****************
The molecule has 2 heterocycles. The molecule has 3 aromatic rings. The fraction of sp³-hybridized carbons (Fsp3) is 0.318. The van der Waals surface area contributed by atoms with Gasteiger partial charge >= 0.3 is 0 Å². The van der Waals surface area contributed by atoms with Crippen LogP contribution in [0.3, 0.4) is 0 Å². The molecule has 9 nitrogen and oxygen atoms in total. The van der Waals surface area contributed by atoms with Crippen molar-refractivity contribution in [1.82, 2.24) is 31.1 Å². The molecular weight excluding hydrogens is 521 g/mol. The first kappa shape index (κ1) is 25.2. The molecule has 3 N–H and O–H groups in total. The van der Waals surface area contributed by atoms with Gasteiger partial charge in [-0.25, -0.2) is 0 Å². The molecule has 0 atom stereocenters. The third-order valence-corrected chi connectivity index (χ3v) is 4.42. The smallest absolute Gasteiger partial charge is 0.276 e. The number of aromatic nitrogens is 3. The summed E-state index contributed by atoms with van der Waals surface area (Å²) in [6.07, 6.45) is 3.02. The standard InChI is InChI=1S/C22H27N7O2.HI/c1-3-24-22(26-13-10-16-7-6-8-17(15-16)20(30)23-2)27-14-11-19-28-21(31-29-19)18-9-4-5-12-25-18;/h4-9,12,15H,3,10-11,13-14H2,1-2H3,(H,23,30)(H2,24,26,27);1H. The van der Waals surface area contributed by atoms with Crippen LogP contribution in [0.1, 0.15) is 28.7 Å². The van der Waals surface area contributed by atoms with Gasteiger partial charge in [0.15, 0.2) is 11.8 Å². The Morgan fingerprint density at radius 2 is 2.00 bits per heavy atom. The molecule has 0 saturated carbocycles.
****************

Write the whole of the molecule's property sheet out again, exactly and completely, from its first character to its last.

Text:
The molecule has 2 heterocycles. The molecule has 3 aromatic rings. The fraction of sp³-hybridized carbons (Fsp3) is 0.318. The van der Waals surface area contributed by atoms with Gasteiger partial charge >= 0.3 is 0 Å². The van der Waals surface area contributed by atoms with Crippen LogP contribution in [0.3, 0.4) is 0 Å². The molecule has 9 nitrogen and oxygen atoms in total. The van der Waals surface area contributed by atoms with Crippen molar-refractivity contribution in [1.82, 2.24) is 31.1 Å². The molecular weight excluding hydrogens is 521 g/mol. The first kappa shape index (κ1) is 25.2. The molecule has 3 N–H and O–H groups in total. The van der Waals surface area contributed by atoms with Gasteiger partial charge in [-0.25, -0.2) is 0 Å². The molecule has 0 atom stereocenters. The third-order valence-corrected chi connectivity index (χ3v) is 4.42. The smallest absolute Gasteiger partial charge is 0.276 e. The number of aromatic nitrogens is 3. The summed E-state index contributed by atoms with van der Waals surface area (Å²) in [6.07, 6.45) is 3.02. The standard InChI is InChI=1S/C22H27N7O2.HI/c1-3-24-22(26-13-10-16-7-6-8-17(15-16)20(30)23-2)27-14-11-19-28-21(31-29-19)18-9-4-5-12-25-18;/h4-9,12,15H,3,10-11,13-14H2,1-2H3,(H,23,30)(H2,24,26,27);1H. The van der Waals surface area contributed by atoms with Crippen LogP contribution in [0.1, 0.15) is 28.7 Å². The van der Waals surface area contributed by atoms with Gasteiger partial charge in [0.15, 0.2) is 11.8 Å². The Morgan fingerprint density at radius 2 is 2.00 bits per heavy atom. The molecule has 0 saturated carbocycles.